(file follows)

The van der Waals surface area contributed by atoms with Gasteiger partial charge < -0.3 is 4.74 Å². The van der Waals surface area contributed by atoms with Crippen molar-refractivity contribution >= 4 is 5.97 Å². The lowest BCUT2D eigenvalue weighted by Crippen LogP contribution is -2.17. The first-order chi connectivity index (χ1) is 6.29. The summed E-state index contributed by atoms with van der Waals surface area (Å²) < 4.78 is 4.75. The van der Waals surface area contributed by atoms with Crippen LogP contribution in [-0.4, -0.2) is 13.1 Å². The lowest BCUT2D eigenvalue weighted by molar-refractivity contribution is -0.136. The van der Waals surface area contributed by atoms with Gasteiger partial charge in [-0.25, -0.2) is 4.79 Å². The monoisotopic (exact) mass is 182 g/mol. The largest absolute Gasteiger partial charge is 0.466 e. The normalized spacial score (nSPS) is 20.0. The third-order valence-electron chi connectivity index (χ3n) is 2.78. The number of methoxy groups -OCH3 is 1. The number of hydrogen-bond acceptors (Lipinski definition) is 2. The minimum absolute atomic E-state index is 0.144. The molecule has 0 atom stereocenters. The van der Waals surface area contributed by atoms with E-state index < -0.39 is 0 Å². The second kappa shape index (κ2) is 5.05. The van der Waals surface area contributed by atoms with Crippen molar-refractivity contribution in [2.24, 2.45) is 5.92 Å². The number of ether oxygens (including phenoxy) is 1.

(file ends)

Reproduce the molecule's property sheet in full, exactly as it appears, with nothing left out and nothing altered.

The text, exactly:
The van der Waals surface area contributed by atoms with Gasteiger partial charge < -0.3 is 4.74 Å². The van der Waals surface area contributed by atoms with Crippen molar-refractivity contribution >= 4 is 5.97 Å². The lowest BCUT2D eigenvalue weighted by Crippen LogP contribution is -2.17. The first-order chi connectivity index (χ1) is 6.29. The summed E-state index contributed by atoms with van der Waals surface area (Å²) < 4.78 is 4.75. The van der Waals surface area contributed by atoms with Crippen LogP contribution in [-0.4, -0.2) is 13.1 Å². The lowest BCUT2D eigenvalue weighted by molar-refractivity contribution is -0.136. The van der Waals surface area contributed by atoms with Gasteiger partial charge in [-0.25, -0.2) is 4.79 Å². The monoisotopic (exact) mass is 182 g/mol. The largest absolute Gasteiger partial charge is 0.466 e. The normalized spacial score (nSPS) is 20.0. The third-order valence-electron chi connectivity index (χ3n) is 2.78. The number of methoxy groups -OCH3 is 1. The number of hydrogen-bond acceptors (Lipinski definition) is 2. The minimum absolute atomic E-state index is 0.144. The molecule has 0 atom stereocenters. The van der Waals surface area contributed by atoms with E-state index < -0.39 is 0 Å². The second kappa shape index (κ2) is 5.05. The van der Waals surface area contributed by atoms with Crippen molar-refractivity contribution in [2.24, 2.45) is 5.92 Å². The number of ether oxygens (including phenoxy) is 1.